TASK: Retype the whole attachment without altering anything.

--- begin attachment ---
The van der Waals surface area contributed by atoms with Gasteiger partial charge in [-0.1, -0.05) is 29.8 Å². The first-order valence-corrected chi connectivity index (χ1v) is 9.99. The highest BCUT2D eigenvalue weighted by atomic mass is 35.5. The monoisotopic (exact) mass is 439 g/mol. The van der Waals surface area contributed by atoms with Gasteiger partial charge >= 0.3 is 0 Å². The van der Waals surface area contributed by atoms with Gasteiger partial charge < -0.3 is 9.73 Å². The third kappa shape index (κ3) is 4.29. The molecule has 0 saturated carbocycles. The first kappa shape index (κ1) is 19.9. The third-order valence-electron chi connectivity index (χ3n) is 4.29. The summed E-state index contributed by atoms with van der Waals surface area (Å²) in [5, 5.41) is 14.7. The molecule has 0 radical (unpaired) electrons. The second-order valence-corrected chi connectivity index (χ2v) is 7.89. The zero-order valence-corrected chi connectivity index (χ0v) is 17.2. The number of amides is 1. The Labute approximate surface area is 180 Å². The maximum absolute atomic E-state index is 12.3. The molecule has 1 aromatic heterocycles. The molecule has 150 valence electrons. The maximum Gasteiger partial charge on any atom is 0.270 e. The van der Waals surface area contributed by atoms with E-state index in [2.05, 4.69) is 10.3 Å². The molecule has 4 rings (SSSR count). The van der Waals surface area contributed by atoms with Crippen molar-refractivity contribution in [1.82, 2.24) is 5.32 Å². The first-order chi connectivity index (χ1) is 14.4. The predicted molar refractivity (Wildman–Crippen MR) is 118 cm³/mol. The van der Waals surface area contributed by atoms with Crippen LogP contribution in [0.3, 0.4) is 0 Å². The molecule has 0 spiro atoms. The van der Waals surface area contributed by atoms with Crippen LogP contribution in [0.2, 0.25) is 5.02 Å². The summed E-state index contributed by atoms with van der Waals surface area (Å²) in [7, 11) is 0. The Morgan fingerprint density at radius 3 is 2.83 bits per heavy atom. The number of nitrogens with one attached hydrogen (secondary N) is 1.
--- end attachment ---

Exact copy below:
The van der Waals surface area contributed by atoms with Gasteiger partial charge in [-0.1, -0.05) is 29.8 Å². The first-order valence-corrected chi connectivity index (χ1v) is 9.99. The highest BCUT2D eigenvalue weighted by atomic mass is 35.5. The monoisotopic (exact) mass is 439 g/mol. The van der Waals surface area contributed by atoms with Gasteiger partial charge >= 0.3 is 0 Å². The van der Waals surface area contributed by atoms with Gasteiger partial charge < -0.3 is 9.73 Å². The third kappa shape index (κ3) is 4.29. The molecule has 0 saturated carbocycles. The first kappa shape index (κ1) is 19.9. The third-order valence-electron chi connectivity index (χ3n) is 4.29. The summed E-state index contributed by atoms with van der Waals surface area (Å²) in [5, 5.41) is 14.7. The molecule has 0 radical (unpaired) electrons. The second-order valence-corrected chi connectivity index (χ2v) is 7.89. The zero-order valence-corrected chi connectivity index (χ0v) is 17.2. The number of amides is 1. The Labute approximate surface area is 180 Å². The maximum absolute atomic E-state index is 12.3. The molecule has 1 aromatic heterocycles. The molecule has 150 valence electrons. The maximum Gasteiger partial charge on any atom is 0.270 e. The van der Waals surface area contributed by atoms with E-state index in [2.05, 4.69) is 10.3 Å². The molecule has 4 rings (SSSR count). The van der Waals surface area contributed by atoms with Crippen molar-refractivity contribution in [1.82, 2.24) is 5.32 Å². The first-order chi connectivity index (χ1) is 14.4. The predicted molar refractivity (Wildman–Crippen MR) is 118 cm³/mol. The van der Waals surface area contributed by atoms with Crippen LogP contribution in [0.3, 0.4) is 0 Å². The molecule has 0 spiro atoms. The van der Waals surface area contributed by atoms with Crippen LogP contribution in [0.2, 0.25) is 5.02 Å². The summed E-state index contributed by atoms with van der Waals surface area (Å²) in [7, 11) is 0. The Morgan fingerprint density at radius 3 is 2.83 bits per heavy atom. The number of nitrogens with one attached hydrogen (secondary N) is 1.